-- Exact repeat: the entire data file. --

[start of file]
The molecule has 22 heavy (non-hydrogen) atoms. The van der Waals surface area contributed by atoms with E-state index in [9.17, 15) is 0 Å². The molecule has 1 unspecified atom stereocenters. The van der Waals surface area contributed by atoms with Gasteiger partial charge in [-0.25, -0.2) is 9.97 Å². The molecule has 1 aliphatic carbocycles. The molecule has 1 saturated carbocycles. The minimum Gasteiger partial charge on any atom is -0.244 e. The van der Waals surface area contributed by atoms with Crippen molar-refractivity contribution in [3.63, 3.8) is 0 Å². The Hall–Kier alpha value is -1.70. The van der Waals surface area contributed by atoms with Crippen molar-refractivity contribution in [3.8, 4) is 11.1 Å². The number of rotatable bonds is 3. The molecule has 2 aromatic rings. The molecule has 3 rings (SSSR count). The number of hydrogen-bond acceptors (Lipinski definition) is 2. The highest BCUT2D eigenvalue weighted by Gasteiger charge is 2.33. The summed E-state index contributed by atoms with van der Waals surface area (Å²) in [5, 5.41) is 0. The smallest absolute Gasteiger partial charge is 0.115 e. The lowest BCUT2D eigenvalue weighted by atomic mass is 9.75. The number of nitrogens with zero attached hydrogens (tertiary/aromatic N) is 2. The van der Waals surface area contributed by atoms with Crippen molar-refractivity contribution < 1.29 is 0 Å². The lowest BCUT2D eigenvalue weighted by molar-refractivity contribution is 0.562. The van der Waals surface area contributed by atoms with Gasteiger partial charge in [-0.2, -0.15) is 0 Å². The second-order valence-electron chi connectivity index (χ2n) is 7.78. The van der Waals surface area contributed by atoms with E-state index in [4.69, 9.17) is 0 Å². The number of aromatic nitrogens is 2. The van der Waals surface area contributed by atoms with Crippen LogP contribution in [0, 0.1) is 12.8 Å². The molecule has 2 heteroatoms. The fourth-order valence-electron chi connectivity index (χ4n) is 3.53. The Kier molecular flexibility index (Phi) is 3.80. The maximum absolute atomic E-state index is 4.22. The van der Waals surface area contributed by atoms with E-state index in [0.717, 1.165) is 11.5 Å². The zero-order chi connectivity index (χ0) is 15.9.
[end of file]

The molecule has 22 heavy (non-hydrogen) atoms. The van der Waals surface area contributed by atoms with E-state index in [9.17, 15) is 0 Å². The molecule has 1 unspecified atom stereocenters. The van der Waals surface area contributed by atoms with Gasteiger partial charge in [-0.25, -0.2) is 9.97 Å². The molecule has 1 aliphatic carbocycles. The molecule has 1 saturated carbocycles. The minimum Gasteiger partial charge on any atom is -0.244 e. The van der Waals surface area contributed by atoms with Crippen molar-refractivity contribution in [3.63, 3.8) is 0 Å². The Hall–Kier alpha value is -1.70. The van der Waals surface area contributed by atoms with Crippen molar-refractivity contribution in [3.8, 4) is 11.1 Å². The number of rotatable bonds is 3. The molecule has 2 aromatic rings. The molecule has 3 rings (SSSR count). The number of hydrogen-bond acceptors (Lipinski definition) is 2. The highest BCUT2D eigenvalue weighted by Gasteiger charge is 2.33. The summed E-state index contributed by atoms with van der Waals surface area (Å²) in [5, 5.41) is 0. The smallest absolute Gasteiger partial charge is 0.115 e. The lowest BCUT2D eigenvalue weighted by atomic mass is 9.75. The number of nitrogens with zero attached hydrogens (tertiary/aromatic N) is 2. The van der Waals surface area contributed by atoms with Crippen molar-refractivity contribution < 1.29 is 0 Å². The lowest BCUT2D eigenvalue weighted by molar-refractivity contribution is 0.562. The van der Waals surface area contributed by atoms with Gasteiger partial charge in [-0.2, -0.15) is 0 Å². The second-order valence-electron chi connectivity index (χ2n) is 7.78. The van der Waals surface area contributed by atoms with E-state index in [4.69, 9.17) is 0 Å². The number of aromatic nitrogens is 2. The van der Waals surface area contributed by atoms with Crippen LogP contribution in [0, 0.1) is 12.8 Å². The molecule has 2 heteroatoms. The fourth-order valence-electron chi connectivity index (χ4n) is 3.53. The Kier molecular flexibility index (Phi) is 3.80. The maximum absolute atomic E-state index is 4.22. The van der Waals surface area contributed by atoms with E-state index in [0.717, 1.165) is 11.5 Å². The zero-order chi connectivity index (χ0) is 15.9.